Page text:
Old Believers


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The following article is from The Great Soviet Encyclopedia (1979). It might be outdated or ideologically biased.

Old Believers

 

(Russian, staroobriadtsy or starovery), the adherents of the religious and social movement that arose in Russia in the mid-17th century as a result of Patriarch Nikon’s consolidation of the official, state Orthodox Church and his reform of church ritual.

In the Schism (raskol), the Old Believers broke with the official church, doing so, they proclaimed, in order to preserve the old rituals, the old beliefs, and the “ancient piety.” They formed their own communities, separate from the “Nikonites,” and refused to acknowledge the new icons, the liturgical books revised by the official church, and the new rituals, such as making the sign of the cross with three fingers instead of two. Some Old Believer communities founded their own schools, called gramotitsy.

From its inception, the movement of the Old Believers was far from homogeneous. As early as the late 17th and early 18th centuries, it broke up into many diverse currents—known as tolki and soglasiia—which differed substantially from one another. The Old Believers split into Popovtsy (those groups with priests) and Bespopovtsy (those without priests). The Popovtsy acknowledged the need for a clergy and all the sacraments; their communities were located primarily in the Kerzhenets Forests, the region around Starodub, and the areas around the Don and Kuban’ rivers. The Bespopovtsy rejected the need for a spiritual hierarchy and denied certain of the sacraments; their communities were found primarily in the north of the Russian state.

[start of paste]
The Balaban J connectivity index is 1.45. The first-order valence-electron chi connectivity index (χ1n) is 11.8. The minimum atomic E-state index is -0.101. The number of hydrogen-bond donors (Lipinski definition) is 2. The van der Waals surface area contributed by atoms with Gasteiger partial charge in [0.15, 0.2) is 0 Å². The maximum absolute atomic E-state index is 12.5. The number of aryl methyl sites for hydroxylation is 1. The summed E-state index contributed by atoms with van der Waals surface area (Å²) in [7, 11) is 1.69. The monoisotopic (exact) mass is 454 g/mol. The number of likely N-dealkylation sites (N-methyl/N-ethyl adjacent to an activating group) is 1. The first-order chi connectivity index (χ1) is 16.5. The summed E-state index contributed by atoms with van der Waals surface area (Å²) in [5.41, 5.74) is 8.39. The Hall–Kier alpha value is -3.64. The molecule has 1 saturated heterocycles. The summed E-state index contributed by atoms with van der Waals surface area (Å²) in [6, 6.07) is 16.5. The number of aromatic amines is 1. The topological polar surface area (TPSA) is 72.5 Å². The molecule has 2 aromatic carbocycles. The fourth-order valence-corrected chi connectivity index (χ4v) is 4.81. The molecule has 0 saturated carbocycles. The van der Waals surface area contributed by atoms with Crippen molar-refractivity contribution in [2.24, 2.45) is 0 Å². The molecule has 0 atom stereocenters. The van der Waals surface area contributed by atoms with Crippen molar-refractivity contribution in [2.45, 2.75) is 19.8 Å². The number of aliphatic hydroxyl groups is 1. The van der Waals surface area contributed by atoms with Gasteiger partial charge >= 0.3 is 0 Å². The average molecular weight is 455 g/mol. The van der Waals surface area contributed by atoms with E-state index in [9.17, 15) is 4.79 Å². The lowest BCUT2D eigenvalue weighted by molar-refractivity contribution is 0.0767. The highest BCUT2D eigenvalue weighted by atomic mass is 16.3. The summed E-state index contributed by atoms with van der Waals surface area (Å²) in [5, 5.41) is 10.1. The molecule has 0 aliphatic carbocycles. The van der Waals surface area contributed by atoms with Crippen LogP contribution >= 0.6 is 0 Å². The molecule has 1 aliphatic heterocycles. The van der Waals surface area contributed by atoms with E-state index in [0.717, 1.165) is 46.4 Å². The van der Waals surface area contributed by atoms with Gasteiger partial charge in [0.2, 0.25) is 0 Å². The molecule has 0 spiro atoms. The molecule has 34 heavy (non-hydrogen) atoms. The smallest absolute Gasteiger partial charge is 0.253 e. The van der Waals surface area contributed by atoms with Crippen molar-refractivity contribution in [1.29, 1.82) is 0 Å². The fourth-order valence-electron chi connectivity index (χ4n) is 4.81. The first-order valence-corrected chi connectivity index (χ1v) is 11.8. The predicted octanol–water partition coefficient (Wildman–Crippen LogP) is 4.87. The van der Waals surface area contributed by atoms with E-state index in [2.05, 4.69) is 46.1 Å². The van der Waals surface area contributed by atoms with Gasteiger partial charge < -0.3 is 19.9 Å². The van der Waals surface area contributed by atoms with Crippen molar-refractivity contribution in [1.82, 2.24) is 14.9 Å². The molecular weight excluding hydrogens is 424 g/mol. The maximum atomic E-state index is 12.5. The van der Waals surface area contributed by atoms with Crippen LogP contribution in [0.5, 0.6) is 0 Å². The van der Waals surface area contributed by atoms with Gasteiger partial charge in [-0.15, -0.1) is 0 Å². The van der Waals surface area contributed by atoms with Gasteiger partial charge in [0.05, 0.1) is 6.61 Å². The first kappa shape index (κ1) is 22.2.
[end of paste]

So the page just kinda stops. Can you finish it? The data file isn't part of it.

As the Old Believer communities were drawn into market relationships, they developed entrepreneurial skills, and an Old Believer merchant elite emerged. Gradually, most of the Old Believer soglasiia dropped their opposition toward tsarist authority and the official church. This was especially true of the Popovtsy, from whom came many a merchant and entrepreneur. In 1800 some of the Popovtsy came to an agreement with the official church: while preserving their own rituals, they acknowledged the authority of the local eparchial bishops.

The Popovtsy who refused reconciliation with the official church founded their own church organization. In the mid-19th century, they recognized Ambrose, an archbishop in Bosnia, as their head. Ambrose made the Belaia Krinitsa Monastery—then in Austria, now in Chernovtsy Oblast, the Ukrainian SSR—the center of the Old Believer organization. In 1853 the Moscow Old Believer archbishopric was founded, thus becoming a second center for the Old Believers of the Belaia Krinitsa hierarchy.

Other Popovtsy, who came to be known as the Beglopopovtsy because they acknowledged fugitive priests from the official church, did not acknowledge the Belaia Krinitsa hierarchy.

Among the Bespopovtsy, as the various communities grew increasingly diverse, extreme tolki arose side by side with more or less moderate soglasiia. In the late 17th century, the Pomorane (Dwellers by the Sea) emerged near the Vyg community in the north. The Fedoseevtsy, who from the 1770’s had had their center at the Preobrazhenskoe Cemetery in Moscow, broke away from the Pomorane and spread throughout the northwest. In the first half of the 18th century, the Filippovtsy, preaching the need for self-punishment and self-immolation, also broke away from the Pomorane. The Netovtsy, or the Spasovo soglasie, held aloof, rejecting all the sacraments and urging self-immolation. At their extremes—for example, among the Beguny (Runners, or Wanderers)—the Bespopovtsy were barely distinguishable from the sectarians.